Why Do People Tend to Give Leaders Too Much Credit or Blame for Organizational Outcomes? Discuss Using Appropriate Theories and Examples

Topics: Leadership, Attribution theory, Ethical leadership Pages: 8 (2825 words) Published: May 8, 2012
The objective of this essay is to critically evaluate why followers and public give too much credit or blame to leaders for organisational outcomes. The content of this essay comprises an analysis of what makes leaders effective and how followers view the leaders’ influence on organisational outcomes. I will discuss a number of theories (attribution, contingency, initiation and consideration) and examples of leaders from international organisations; including James Burke Chief Executive Officer of Johnson and Johnson and Tony Hayward Chief Executive Officer of British Petroleum (BP). These leaders influenced their employees, the public and world media and were subjected to credit or blame.

An effective leader is one who achieves productive results through the use of personal attributes to contribute to an organisation and by influencing others to achieve imperative objectives. An ideal leader looks after those around them and has the aptitude to develop their people into leaders, by inspiring confidence and support. Leaders should allow employees to learn, develop and contribute; increasing capacity to grow for organisations to advance. Diminutive objects and people matter to leaders as they are vital for the success of implementing new decisions, and ensuring they are positively attributed. Leaders should practice what they preach, with the capacity to recognise how to accept blame and criticism all the while being able to give credit.

Leaders frequently share a combination of cognitive skills and personal traits, or at least must do in order to attract followers and to achieve their organisation driven results. Cognitive skills include but are not limited to: technical and professional competence, knowledgeable, problem solving skills, creative, flexible, courageous, innovative, visionary and experimental. Many personality traits are usually related to trends that you are born with, consisting of: enthusiasm, self awareness, self confidence, trustworthiness, emotional intelligence, the need for power and achievement and also a sense of humour. Our personalities are not stable throughout our lives and we behave differently in various contexts. Leaders are no different; their traits also change depending on the situation. Leadership skills and traits are closely related to leadership styles and behaviours.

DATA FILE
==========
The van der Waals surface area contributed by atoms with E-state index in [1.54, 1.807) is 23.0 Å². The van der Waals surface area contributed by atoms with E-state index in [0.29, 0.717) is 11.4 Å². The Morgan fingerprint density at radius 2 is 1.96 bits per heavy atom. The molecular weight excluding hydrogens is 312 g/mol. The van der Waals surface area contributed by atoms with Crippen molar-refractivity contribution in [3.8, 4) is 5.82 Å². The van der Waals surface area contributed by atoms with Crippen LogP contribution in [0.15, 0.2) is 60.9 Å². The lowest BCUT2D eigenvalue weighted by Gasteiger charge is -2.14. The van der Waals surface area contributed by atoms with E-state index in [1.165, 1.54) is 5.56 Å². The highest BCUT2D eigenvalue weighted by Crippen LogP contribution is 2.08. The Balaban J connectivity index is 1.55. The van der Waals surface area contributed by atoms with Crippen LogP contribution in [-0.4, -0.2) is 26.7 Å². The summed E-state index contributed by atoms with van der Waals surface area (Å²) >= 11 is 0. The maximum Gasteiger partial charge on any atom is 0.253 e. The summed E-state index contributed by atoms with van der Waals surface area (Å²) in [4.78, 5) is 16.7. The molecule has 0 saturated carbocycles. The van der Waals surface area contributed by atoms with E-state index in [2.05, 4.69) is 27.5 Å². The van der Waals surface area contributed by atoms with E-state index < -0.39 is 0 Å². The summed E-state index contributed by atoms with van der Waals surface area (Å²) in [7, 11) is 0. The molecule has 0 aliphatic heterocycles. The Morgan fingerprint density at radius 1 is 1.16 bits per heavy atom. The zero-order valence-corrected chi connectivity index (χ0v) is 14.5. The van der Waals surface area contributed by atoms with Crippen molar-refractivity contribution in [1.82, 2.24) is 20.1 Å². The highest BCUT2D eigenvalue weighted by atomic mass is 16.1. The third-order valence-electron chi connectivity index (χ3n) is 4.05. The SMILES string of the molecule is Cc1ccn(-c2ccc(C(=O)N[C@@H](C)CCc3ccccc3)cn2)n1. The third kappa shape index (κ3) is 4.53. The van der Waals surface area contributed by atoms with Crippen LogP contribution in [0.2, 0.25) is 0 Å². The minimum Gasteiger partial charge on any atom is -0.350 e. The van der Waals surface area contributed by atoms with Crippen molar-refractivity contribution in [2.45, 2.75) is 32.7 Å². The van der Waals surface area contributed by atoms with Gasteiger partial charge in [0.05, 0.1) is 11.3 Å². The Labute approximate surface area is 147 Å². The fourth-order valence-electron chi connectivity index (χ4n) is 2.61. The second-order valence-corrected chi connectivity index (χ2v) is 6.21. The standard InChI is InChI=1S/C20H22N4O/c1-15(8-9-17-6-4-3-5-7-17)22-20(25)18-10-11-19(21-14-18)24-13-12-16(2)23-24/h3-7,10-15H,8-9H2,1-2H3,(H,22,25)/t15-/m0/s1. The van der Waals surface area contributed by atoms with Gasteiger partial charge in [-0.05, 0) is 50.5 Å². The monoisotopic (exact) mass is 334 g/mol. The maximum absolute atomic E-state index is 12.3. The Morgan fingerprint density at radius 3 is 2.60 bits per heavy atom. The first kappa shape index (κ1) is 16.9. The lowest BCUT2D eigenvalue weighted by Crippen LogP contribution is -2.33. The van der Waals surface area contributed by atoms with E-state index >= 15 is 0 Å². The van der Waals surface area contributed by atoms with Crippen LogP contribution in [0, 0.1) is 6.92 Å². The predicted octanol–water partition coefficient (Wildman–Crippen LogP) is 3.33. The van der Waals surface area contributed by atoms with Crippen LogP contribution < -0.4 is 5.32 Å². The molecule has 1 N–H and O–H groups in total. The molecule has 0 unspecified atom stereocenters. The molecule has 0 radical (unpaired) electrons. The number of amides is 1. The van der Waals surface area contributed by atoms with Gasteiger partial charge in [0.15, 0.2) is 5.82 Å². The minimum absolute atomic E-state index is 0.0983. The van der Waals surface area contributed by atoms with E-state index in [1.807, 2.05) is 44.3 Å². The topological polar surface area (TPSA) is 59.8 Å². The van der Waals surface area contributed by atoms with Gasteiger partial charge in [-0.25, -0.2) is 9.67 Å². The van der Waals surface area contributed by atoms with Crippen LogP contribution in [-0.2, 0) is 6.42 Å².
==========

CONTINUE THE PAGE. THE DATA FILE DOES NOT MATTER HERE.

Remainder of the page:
Every leader has individual styles and behaviours of leadership, although their styles may change after they undertake and complete their studies. Most theories centre on a key idea that leaders have two types of style; task-oriented behaviours and people-oriented style. This can be referred to as participative leadership but is also linked to transformational leadership. Various behavioural approaches to leadership theories exist, but in the main they recognise; some leaders modify their styles to adapt to diverse situations; leaders were relatively consistent in their approach to influence teams; consistent pattern of behaviours and; attempts to specify the difference in behaviour of effective and less effective leaders. Research at Ohio State University identified two styles of leadership; initiating structure and consideration (Schreisheim, 1975). Initiating structure is the degree in which leaders institute structure for group members; assigning tasks, stipulating procedures, scheduling work and clarifying expectations. Consideration is the degree in which the leader creates an environment of emotional supportive, friendliness and trust.

Without initiating structure behaviours, subordinates would not know what is expected, how to coordinate their work with others or how their work relates to any group or organisational goals; resulting in frustration among employees and ultimately influencing their productivity. Similarly, lack of consideration behaviours from leaders can leave employees feeling unsupported, unrecognized, or confused as they try to steer conflicts and issues in their roles without any...

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